by Katie Julius
September looms. First day of school photos fill your social media feed. School supplies have been picked over in the stores. You feel behind. You feel unprepared. You feel overwhelmed. You feel defeated. And you haven’t even started your school year yet.
As homeschool parents, one of the great freedoms we have is being able to set our own schedules. This is usually a blessing. We can take breaks when it’s convenient for us, plan around vacations or important celebrations, or step away when everyone isn’t feeling well or there’s a major change in our lives.
But sometimes, this freedom can cause negative feelings to creep in as we watch the world around us start school on a traditional timeframe and in a seemingly “picture-perfect” way. Whether it be a new school outfit, the gorgeously handwritten sign for the front-door photos, or the perfectly curated supplies or stack of curriculum, we can sometimes struggle, playing the never-can-win comparison game.
Please don’t get me wrong. If all of those things bring you joy and are a blessing to you and your family, continue with them. There’s nothing wrong with doing those things. But, if you are up at 3:00 a.m. finishing your curriculum purchases or lesson prep or frantically searching for where you put that “first day of school” sign a year ago–a search that’s creating a flurry of frustration and stress not just for you, but your kids also–take a deep breath and read on.
First, you are on your own timeline, no one else’s. We don’t start school until the Tuesday after Labor Day. One year early in our homeschool journey, we started in August. We were so busy with the preparations and planning happening for the extracurriculars outside our home and the end-of-summer activities, that we ended up getting very little done.
Now, we savor these last days of summer. Most of our local schools are back in session by mid-August. Without the distraction of academics, we are able to really enjoy the last few weeks of August and early September at the beach, parks, and other outdoor activities while the weather is still warm, and without the crowds of June and July.
Set Aside a Planning Day
I usually have all of my curriculum by mid-August. I’ve done my research, looked through samples at convention, and made my purchases. But, I usually just stash them all in our play/school room or my office when they arrive. Then, as the start of our school year approaches, I plan a day that I devote to pulling out everything I bought, organizing our school space, and planning or preparing anything that I need for the first few weeks or so. I usually make a list of possible field trip opportunities and how those would fit in with our year.
I don’t plan out every single day, or even each week. It’s more a chance for me to remind myself of the decisions I made about curriculum and what our schedule is going to look like. I try to do this on a day when my husband will be home, so that he can be in charge of my daughter and I can focus without interruptions.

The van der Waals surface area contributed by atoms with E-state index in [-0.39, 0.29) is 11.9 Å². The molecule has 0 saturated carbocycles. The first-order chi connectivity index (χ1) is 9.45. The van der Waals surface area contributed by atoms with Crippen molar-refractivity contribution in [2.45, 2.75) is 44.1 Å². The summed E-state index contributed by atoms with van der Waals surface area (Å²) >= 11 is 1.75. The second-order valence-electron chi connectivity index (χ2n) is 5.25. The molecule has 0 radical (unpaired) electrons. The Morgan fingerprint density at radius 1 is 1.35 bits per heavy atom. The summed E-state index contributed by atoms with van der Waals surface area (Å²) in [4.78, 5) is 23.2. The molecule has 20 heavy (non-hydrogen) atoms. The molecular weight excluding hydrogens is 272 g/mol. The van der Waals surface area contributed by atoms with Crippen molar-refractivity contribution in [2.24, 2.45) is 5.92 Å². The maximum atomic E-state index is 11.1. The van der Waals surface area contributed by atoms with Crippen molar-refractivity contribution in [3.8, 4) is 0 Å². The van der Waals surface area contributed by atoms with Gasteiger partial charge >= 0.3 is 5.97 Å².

Skip the Extras
While having traditions and rituals can be exciting, they’re not necessary, especially if they cause you unnecessary stress or create a negative atmosphere in your home. Taking a photo of your kids on the first day of school doesn’t need to be elaborate. Have them stand on your porch, in the living room, in the kitchen … wherever you have a space, and just take the photo.
Pancakes shaped like letters and numbers are great, if you enjoy cooking breakfast each morning. In our house, it’s usually a toasted bagel or a bowl of cereal. That’s okay, too!
Again, there’s nothing wrong with doing these fun traditions with your kids as long as they don’t cause an undue burden on you.
I suffer from procrastination paralysis. I don’t know that it is any kind of official term, but to me, it means that I keep putting things off because I feel overwhelmed by the amount of work I think it is or the amount of time it will take. Usually, once I start it, it ends up not being as much as I thought, but I’m also usually doing it under pressure as a deadline looms, and it also is not my best.
I am an over-planner and perfectionist as well. I can easily spend hours and hours planning everything perfectly. Whether it’s Pinterest, Instagram, or just an Excel spreadsheet I’m trying to make match what I have in my head, I often spend more time planning and organizing than the activity itself takes.
To anyone with similar tendencies, I urge you (and myself) to just start. Pick a date that you are going to start school and start that day, even if you don’t feel like you’re ready. It will never be perfect. You will never be 100% ready. And even if you think you are, something will happen that you will need to change your plans anyway! You can tweak things as you go. You can add extra projects later if you have the time. The important thing is just start when you say you’re going to start.
Discipleship is the Goal
Remember the reason you homeschool. It is not just to teach them about history or science or even how to read. As Christian home educators, the goal is to grow disciples of Jesus. We can do that by presenting a Christian worldview in their curriculum or the activities we choose to be involved in. But more importantly, we do that by the way we live our lives.
Creating a stress-filled environment leading up to the start of the school year by trying to do “all the things” is not God-honoring. God is not a God of chaos. He is the God of peace. In John 14:27, Jesus says, “Peace I leave with you; my peace I give to you. Not as the world gives do I give to you. Let not your hearts be troubled, neither let them be afraid.” Trust Him to guide you this year, not your color-coded planner.